On this Valentine's Day, I thought it fitting to share a story on Scott Campbell's view of tattooing lovers' names, which are considered "regrettable tattoos" by many. In this NY Mag interview, which includes a short film entitled "With Love" (directed by Steven Sebring), Scott talks about how he supports and applauds those willing to take a risk in expressing their love for another in a very permanent way, despite the odds of a lifelong relationship.
Here's a bit from that Q&A:
How do you think tattooing has affected your view on love as eternal?
Nothing's eternal. There's something in having tattoos that makes you realize that we are ephemeral. In having a bunch of tattoos, you end up taking your physical self much less seriously. It's not precious. We're not precious. And I've seen that since falling in love when I was a kid and getting girls' names tattooed on me, which are now faded and blurred and buried under others. We are a narrative that has a beginning and an end. If you try to hang on to anything forever, it's not going to work. What works is appreciating who you got.
Do you see a difference between a "love" tattoo, like the couple ones you see in the video, and a regular tattoo?
No, tattooing is just a way of communicating. It's like a language. The idea is where the power is. It's not in the type of ink you use. If you're tattooing a powerful idea, it will be powerful. If it's meaningless and just aesthetic, it will be meaningless.
And when I say meaningful, that doesn't necessarily mean I disagree with spontaneity and lightheartedness; there's an honesty in that. If you got a dolphin on your ankle during spring break, that's valid. It doesn't have to summarize your entire existence. It's the documentation of a moment. Some moments are heavy and some are light, and they're all valid.
There's often this thought that
getting someone's name as a tattoo is a poor decision. You mention in
the film that when you got Lake Bell's
name tattooed on you that people were surprised. Do you ever feel like
it's irresponsible to encourage someone to get a tattoo of someone's
name, to get something they might regret?
No, not at all. You're talking to someone who has tons of tattoos on them. I don't see anything hazardous in having a tattoo on you that might become irrelevant. Like if you have an ex's name, and you're not with them anymore, it doesn't make it any less significant.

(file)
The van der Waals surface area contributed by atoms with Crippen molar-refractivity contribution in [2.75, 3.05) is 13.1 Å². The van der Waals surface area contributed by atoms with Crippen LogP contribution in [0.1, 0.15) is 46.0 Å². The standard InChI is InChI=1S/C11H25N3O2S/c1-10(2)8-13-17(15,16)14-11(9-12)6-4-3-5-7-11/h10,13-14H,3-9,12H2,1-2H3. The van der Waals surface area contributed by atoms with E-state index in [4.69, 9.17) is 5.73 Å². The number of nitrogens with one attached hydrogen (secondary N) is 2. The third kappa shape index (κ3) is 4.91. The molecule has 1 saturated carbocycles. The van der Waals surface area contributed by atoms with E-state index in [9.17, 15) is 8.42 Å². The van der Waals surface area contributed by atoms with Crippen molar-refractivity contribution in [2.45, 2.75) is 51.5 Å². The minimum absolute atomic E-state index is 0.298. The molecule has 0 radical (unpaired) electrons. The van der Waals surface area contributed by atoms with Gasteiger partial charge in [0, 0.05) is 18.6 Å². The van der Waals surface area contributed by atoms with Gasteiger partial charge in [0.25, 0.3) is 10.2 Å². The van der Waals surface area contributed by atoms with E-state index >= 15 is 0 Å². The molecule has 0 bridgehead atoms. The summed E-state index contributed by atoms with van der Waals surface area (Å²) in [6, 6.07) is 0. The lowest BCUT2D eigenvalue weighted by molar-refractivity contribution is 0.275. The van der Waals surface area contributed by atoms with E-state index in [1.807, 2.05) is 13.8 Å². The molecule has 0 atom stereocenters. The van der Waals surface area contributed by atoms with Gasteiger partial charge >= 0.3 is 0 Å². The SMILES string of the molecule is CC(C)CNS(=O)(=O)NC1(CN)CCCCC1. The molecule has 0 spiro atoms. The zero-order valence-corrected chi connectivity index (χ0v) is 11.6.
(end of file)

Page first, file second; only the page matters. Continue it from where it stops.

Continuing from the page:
I encourage people to get their lover's name, if they believe in it. Nothing bad can come from falling in love completely. Yes, you might get hurt. But in the long run, having an ex-girlfriend's name on you is much less tragic than being 70 and having never allowed yourself to never let go. Not getting a tattoo out of fear of regret is taking the skin on your legs, for example, and putting that on a higher pedestal than your emotional journey through life. That's an imbalance of priority.***
I highly recommend reading the interview, whether you agree with Scott's view or not.
I recently got my own "couple" tattoo (shown below, freshly tattooed): a small little fish to complement the detailed Porgy fish skeleton, tattooed by Tim Kern on my love. It's symbolic and not a name. With my day-to-day work being so precise and literal, I love expressing myself through tattoos in a way that is not. Yet, I see Scott's view on the beauty behind "potentially regrettable acts in passionate moments."
Tattoos above by Tim Kern.
On this Valentine's Day, I want to share the ultimate in tattoo love -- being part of a larger art work beyond one's own skin. Artist Little Swastika has been creating full scale tattoos that span two and even three bodies.
I asked him to tell me a bit more about his work. Here's what he shared:
Skin is just a canvas. I try to use the human body as such. To go so far as I can away from what I know about classical tattooing. To create my work free on the body. To play with the shape and dimension of it. I never search the technical perfection or go too much into details. I love it bold and big. To create art not tattoos...